Kenneth Tam’s solo exhibition Tender is the hand which holds the stone of memory features a series of commissioned sculptures alongside a two-channel video installation. In his exhibition, Tam unearths forgotten histories in order to reimagine our own identities and to question dominant myths that shape and govern our bodies. One of the most enduring myths that still haunts our nation is Manifest Destiny and the conquest of the American West. These ideologies have circulated and remain embedded in popular culture through Westerns and advertising, such as the figure of the Marlboro Man. These images reified claims to Indigenous land as well as distorted Indigenous histories, while also enforcing stereotypes of Anglo-American masculinity that remain pervasive.
Tam’s examination of American westward expansion is rooted in the unrecorded lives of nameless Chinese laborers, who toiled under the most physically arduous conditions in the late nineteenth century. Silent Spikes, the video installation on view at Ballroom, weaves together improvised dialogue and movement sequences from a group of participants, along with semi-fictional scenes of a Chinese worker from inside the tunnels of the Transcontinental Railroad. During Tam’s site visit to West Texas in 2021, his encounter with artifacts and fragments of objects left at workers’ camps along the railroad led him to consider how physical remnants function as stand-ins for the disappeared histories of laborers. Tam’s sculptures suggest other ways of thinking about these men. His use of archaeological fragments as visual and material language complicates the simple narratives that have been constructed about migrant lives. In their lifetimes, Chinese laborers were reviled for their race but praised for their industriousness, their worth as people always tied to their ability to labor. Bits of dried food, broken jewelry and other personal items are integrated into the sculptures to point to experiences of precarity, but also tenderness and care. Physical traces–and even the sounds of the railroad passing through Marfa still today–can serve as reminders of how this nation was built, and by whom.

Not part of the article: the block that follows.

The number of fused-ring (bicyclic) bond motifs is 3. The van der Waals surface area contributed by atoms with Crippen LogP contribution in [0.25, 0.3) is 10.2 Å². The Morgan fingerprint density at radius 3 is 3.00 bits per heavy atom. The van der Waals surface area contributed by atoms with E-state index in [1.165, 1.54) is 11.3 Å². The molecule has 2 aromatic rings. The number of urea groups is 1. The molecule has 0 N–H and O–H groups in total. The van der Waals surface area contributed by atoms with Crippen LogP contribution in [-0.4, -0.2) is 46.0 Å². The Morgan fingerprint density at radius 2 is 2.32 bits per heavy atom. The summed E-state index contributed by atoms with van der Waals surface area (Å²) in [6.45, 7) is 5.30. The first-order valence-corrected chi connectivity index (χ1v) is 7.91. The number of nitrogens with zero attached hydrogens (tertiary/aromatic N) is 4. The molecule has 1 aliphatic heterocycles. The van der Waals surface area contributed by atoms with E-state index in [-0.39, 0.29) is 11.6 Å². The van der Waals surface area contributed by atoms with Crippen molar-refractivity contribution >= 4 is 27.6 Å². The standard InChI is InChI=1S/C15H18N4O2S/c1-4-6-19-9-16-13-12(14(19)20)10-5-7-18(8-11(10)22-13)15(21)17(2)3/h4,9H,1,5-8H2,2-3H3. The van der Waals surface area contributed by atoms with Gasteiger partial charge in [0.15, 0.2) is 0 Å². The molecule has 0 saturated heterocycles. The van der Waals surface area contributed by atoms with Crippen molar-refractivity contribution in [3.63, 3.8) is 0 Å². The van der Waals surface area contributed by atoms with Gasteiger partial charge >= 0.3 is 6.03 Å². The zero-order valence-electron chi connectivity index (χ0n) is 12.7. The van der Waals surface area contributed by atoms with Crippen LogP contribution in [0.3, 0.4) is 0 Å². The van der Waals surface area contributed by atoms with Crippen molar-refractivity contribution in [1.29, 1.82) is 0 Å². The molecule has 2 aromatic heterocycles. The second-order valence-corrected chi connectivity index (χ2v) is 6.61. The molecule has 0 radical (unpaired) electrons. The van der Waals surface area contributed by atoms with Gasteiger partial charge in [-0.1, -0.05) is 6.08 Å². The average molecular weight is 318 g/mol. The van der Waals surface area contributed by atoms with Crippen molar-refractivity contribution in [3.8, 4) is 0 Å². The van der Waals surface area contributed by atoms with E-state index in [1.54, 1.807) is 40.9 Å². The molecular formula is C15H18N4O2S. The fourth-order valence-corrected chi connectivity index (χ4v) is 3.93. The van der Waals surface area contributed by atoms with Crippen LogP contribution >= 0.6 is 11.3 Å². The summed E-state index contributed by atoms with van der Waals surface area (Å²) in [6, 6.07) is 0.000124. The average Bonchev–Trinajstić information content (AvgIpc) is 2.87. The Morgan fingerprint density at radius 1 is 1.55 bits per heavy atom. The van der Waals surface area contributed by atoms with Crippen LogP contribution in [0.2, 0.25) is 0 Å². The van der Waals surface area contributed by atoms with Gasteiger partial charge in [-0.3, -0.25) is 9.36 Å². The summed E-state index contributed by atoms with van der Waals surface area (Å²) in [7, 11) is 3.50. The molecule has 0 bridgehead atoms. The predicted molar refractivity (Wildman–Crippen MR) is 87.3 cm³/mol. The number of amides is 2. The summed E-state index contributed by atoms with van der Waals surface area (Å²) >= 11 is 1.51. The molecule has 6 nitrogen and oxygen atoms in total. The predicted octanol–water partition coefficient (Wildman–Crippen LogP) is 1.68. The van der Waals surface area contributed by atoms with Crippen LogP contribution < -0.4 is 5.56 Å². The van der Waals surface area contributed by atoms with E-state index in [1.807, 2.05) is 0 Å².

Tender is the hand which holds the stone of memory is organized by Daisy Nam, Ballroom Marfa Executive Director and Curator with assistance from Alexann Susholtz, Exhibitions and Curatorial Assistant.